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Why do you require urine drug screens?

Urine drug screens are a useful tool to help keep patients accountable for their goals during recovery. When providers look at a urine drug screen result, they see if substances that should be in there (like Buprenorphine/naloxone (Suboxone)), are in there AND substances that should NOT be in there (like non-prescribed drugs) are NOT. If unexpected results come up in the urine drug screen, it is an opportunity for the medical provider to have a conversation with the patient to understand if the patient needs more support with their recovery. 

In this spirit, we don’t talk about “failing a drug test” and we don’t use the urine drug test to punish patients or to take them off their Buprenorphine/naloxone (Suboxone). Our goal is to try to maximize patients’ likelihood of achieving a successful recovery, which includes continuing life-saving medications like Buprenorphine/naloxone (Suboxone) and may also include mental health and other behavioral supports. Hence, urine drug screens are one way we help patients meet their treatment goals.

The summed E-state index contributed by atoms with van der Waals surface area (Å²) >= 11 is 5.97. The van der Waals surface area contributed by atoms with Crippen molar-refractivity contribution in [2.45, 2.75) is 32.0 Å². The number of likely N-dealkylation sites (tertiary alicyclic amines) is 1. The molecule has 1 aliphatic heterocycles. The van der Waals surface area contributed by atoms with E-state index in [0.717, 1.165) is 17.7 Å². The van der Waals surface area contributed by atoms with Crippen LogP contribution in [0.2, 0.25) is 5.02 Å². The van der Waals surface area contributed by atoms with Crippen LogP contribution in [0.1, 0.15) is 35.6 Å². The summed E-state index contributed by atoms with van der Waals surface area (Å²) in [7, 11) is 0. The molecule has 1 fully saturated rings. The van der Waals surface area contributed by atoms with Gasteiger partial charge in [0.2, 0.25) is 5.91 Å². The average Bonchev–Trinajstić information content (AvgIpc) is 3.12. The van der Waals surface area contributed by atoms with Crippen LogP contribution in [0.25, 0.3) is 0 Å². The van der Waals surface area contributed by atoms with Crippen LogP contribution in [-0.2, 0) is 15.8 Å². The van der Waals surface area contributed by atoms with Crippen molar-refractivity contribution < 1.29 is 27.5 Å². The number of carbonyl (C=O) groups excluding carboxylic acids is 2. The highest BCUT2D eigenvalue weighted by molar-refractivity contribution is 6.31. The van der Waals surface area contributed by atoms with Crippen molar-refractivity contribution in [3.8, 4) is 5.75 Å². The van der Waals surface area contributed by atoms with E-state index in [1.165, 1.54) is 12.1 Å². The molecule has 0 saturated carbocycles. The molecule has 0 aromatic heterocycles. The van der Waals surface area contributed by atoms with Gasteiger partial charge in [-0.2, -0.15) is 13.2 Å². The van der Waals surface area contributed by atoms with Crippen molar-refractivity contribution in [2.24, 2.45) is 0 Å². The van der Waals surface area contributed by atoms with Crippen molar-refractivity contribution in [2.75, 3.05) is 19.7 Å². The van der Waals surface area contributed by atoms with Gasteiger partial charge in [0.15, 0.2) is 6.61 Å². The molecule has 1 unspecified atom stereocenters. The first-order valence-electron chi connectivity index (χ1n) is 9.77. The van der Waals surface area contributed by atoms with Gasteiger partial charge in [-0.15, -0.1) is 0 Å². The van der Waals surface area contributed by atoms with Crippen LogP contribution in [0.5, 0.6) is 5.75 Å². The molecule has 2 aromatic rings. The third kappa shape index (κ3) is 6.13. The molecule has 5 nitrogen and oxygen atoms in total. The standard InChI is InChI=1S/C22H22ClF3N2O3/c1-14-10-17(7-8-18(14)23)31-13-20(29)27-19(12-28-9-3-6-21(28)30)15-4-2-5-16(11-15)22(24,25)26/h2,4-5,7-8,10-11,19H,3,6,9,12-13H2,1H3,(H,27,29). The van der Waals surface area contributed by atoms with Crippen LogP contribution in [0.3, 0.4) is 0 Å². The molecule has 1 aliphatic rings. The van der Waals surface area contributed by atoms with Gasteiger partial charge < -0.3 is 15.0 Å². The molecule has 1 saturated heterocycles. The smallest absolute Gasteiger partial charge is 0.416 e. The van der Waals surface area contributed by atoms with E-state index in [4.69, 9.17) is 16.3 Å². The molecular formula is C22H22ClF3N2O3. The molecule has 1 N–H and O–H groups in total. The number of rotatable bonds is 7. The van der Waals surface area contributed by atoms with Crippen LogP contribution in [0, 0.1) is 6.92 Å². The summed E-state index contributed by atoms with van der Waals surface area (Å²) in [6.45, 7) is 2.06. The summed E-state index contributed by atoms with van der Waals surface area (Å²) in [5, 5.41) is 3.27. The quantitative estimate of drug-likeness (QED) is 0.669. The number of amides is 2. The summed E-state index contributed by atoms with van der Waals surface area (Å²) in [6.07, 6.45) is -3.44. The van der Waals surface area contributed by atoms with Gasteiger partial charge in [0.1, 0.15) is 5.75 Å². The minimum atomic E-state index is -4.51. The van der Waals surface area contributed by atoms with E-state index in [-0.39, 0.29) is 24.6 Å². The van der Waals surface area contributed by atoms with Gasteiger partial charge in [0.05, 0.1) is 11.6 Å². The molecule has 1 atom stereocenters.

Rebekah L. Rollston, MD, MPH

Dr. Rollston is a Family Medicine Physician at Cambridge Health Alliance, Affiliate Editor-in-Chief of the Harvard Primary Care Blog, and Founder of Doctors For A Healthy US, LLC. She earned her Medical Degree from East Tennessee State University Quillen College of Medicine and her Master of Public Health from The George Washington University. Her professional interests focus on social influencers of health & health disparities, addiction medicine, sexual & reproductive health, homelessness & supportive housing, and rural health.

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